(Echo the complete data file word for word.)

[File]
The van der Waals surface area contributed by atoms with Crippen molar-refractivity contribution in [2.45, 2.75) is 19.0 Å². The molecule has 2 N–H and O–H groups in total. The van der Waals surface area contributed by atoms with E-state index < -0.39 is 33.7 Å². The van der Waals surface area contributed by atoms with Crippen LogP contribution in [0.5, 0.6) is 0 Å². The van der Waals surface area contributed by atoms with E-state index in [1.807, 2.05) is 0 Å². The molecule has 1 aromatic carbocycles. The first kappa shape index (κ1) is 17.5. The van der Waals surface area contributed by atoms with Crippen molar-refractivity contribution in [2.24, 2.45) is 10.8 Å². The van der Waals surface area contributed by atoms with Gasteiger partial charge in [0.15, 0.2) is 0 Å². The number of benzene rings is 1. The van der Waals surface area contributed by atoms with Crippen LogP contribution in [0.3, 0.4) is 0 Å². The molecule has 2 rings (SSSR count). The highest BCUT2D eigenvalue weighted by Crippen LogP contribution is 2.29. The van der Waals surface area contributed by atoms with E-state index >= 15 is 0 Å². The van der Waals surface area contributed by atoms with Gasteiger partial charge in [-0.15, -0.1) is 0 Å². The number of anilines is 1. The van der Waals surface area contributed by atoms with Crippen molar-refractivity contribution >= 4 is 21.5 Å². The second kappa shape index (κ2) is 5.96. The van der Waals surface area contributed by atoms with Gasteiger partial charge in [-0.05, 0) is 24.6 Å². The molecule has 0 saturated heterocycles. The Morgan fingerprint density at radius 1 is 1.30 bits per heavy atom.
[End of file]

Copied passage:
The van der Waals surface area contributed by atoms with Crippen molar-refractivity contribution in [2.45, 2.75) is 19.0 Å². The molecule has 2 N–H and O–H groups in total. The van der Waals surface area contributed by atoms with E-state index < -0.39 is 33.7 Å². The van der Waals surface area contributed by atoms with Crippen LogP contribution in [0.5, 0.6) is 0 Å². The van der Waals surface area contributed by atoms with E-state index in [1.807, 2.05) is 0 Å². The molecule has 1 aromatic carbocycles. The first kappa shape index (κ1) is 17.5. The van der Waals surface area contributed by atoms with Crippen molar-refractivity contribution in [2.24, 2.45) is 10.8 Å². The van der Waals surface area contributed by atoms with Gasteiger partial charge in [0.15, 0.2) is 0 Å². The number of benzene rings is 1. The van der Waals surface area contributed by atoms with Crippen LogP contribution in [0.3, 0.4) is 0 Å². The molecule has 2 rings (SSSR count). The highest BCUT2D eigenvalue weighted by Crippen LogP contribution is 2.29. The van der Waals surface area contributed by atoms with E-state index >= 15 is 0 Å². The van der Waals surface area contributed by atoms with Gasteiger partial charge in [-0.15, -0.1) is 0 Å². The number of anilines is 1. The van der Waals surface area contributed by atoms with Crippen molar-refractivity contribution >= 4 is 21.5 Å². The second kappa shape index (κ2) is 5.96. The van der Waals surface area contributed by atoms with Gasteiger partial charge in [-0.05, 0) is 24.6 Å². The molecule has 0 saturated heterocycles. The Morgan fingerprint density at radius 1 is 1.30 bits per heavy atom.